It has been one month since I decided to train myself to be a writer. You may recall I was inspired by the output of other writers. I just didn’t compare well to their prolificness. I had all these great ideas covered in cobwebs in my head because I didn’t write fast enough. I wanted to take my writing to the next level and worried about all my downtime. Yes, yes, I am disabled and sick all the time. However, if I wanted to make a living as a writer there had to be some changes. The more I thought about it, though, the more I realized there wasn’t much I could do about that downtime. It was due to disability, right? But there was a ton I could do about my uptime. How did I spend it? How focused was I? Was I watching too much TV? Playing too many games? Heck, did I want this book finished by my birthday or not‽ So I made some goals to start my days off right and got busy.
A little over a week later I came across a blog post by Dave Farland on being prolific. This was one of those serendipitous moments where you come across something exactly when you needed it. I definitely recommend you read his article because he shares interesting insights into his work ethic as well as gives good tips, but I’ll quote the part that struck me the hardest:
A few years ago, I was in a car with Kevin J. Anderson, a writer who is more prolific than I am, and we passed a corner where literally hundreds of young people were loitering. They weren’t going anywhere. It was merely thousands of young people just watching cars cruise the strip. We looked at one another, and Kevin was the first to break. “How can they waste their lives like this?”
No idea. But I do know that many people who want to be writers spend too much time watching old television episodes or movies that they’ve seen ten times before. They waste hours on Facebook, or play videogames. They sit around talking. Don’t get me wrong. I’m all for enjoying life, but for me a big part of that joy comes from my art.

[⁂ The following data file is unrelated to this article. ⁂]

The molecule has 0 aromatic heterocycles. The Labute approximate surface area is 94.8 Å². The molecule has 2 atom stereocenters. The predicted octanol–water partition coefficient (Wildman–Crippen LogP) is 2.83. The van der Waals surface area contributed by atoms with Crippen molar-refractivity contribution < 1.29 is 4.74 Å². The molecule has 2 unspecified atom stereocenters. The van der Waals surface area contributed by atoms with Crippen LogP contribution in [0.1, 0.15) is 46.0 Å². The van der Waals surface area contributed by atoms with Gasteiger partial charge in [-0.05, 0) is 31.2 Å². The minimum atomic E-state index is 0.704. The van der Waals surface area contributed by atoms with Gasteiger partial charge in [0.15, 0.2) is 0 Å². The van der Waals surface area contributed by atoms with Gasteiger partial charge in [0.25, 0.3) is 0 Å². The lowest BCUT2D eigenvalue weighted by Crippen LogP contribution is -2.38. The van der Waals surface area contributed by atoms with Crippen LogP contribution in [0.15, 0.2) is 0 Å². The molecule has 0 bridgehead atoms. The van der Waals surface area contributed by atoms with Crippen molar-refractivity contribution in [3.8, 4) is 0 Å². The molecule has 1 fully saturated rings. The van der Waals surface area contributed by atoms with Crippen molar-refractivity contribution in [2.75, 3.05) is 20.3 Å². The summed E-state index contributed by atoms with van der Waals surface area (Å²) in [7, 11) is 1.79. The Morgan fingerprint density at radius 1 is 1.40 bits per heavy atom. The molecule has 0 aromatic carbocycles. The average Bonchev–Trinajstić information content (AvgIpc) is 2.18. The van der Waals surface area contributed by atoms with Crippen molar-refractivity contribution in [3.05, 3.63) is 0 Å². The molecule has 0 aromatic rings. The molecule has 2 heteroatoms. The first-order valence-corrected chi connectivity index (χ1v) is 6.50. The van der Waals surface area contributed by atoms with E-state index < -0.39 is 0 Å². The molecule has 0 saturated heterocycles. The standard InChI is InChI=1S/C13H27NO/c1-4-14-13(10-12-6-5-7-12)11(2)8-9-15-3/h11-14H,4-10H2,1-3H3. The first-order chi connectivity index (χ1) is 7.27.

If I had read that a few weeks earlier, I would have hated myself having just marathoned Intruders, but I had been actively working on my daily morning goals and took the article as validation of my new focus. In fact, I worked on my goals all the way through December into January where I finally finished that book the other day. I missed my birthday goal, but getting strep throat and a respiratory virus didn’t help out much with that. I mean, I thought I was sick in the week of Thanksgiving. This made that cold look like the sniffles. I’m still coughing so hard that I get light-headed and lose my vision & balance a little bit, but I still made better use of my uptime. All that focus paid off.
Committing to twenty-five words per day was never about being happy at the twenty-fifth word. It was about training myself to make time for book writing beyond my other assignments. I have now been writing 100 words per day for the past nine days. Of course, I never stop at 100. Tomorrow I step up to 250 words per day. Each new stage scares me at first because of the commitment, but that's what this exercise is all about. Facing my fear and training myself to accept more writing. I'll watch less TV. Play less games. Read less news. And write more. After all, 250 words per day is a paltry sum of words, too.
My daily morning goals now look like this:
- Distracted Writers Club - 250 words per day
- Secret drawing project
After I catch up on my freelance work, I’ll be undertaking a new goal for the year. I think I’m ready for fiction again. I just need to decide if I’m revamping something old or beginning with something new. Wish me luck.
Do you have any goals that you need refocusing on? This isn’t a Happy New Year’s thing. This is us not letting ADHD, Depression, nor anything else define our lives for us. Speak up in the comments and make a goal for yourself. I’ll try to post updates on my progress once a month. You can update us in the comments, too.
Oh, wait. Did I mention that I FINISHED MY BOOK‽ Didn’t think so.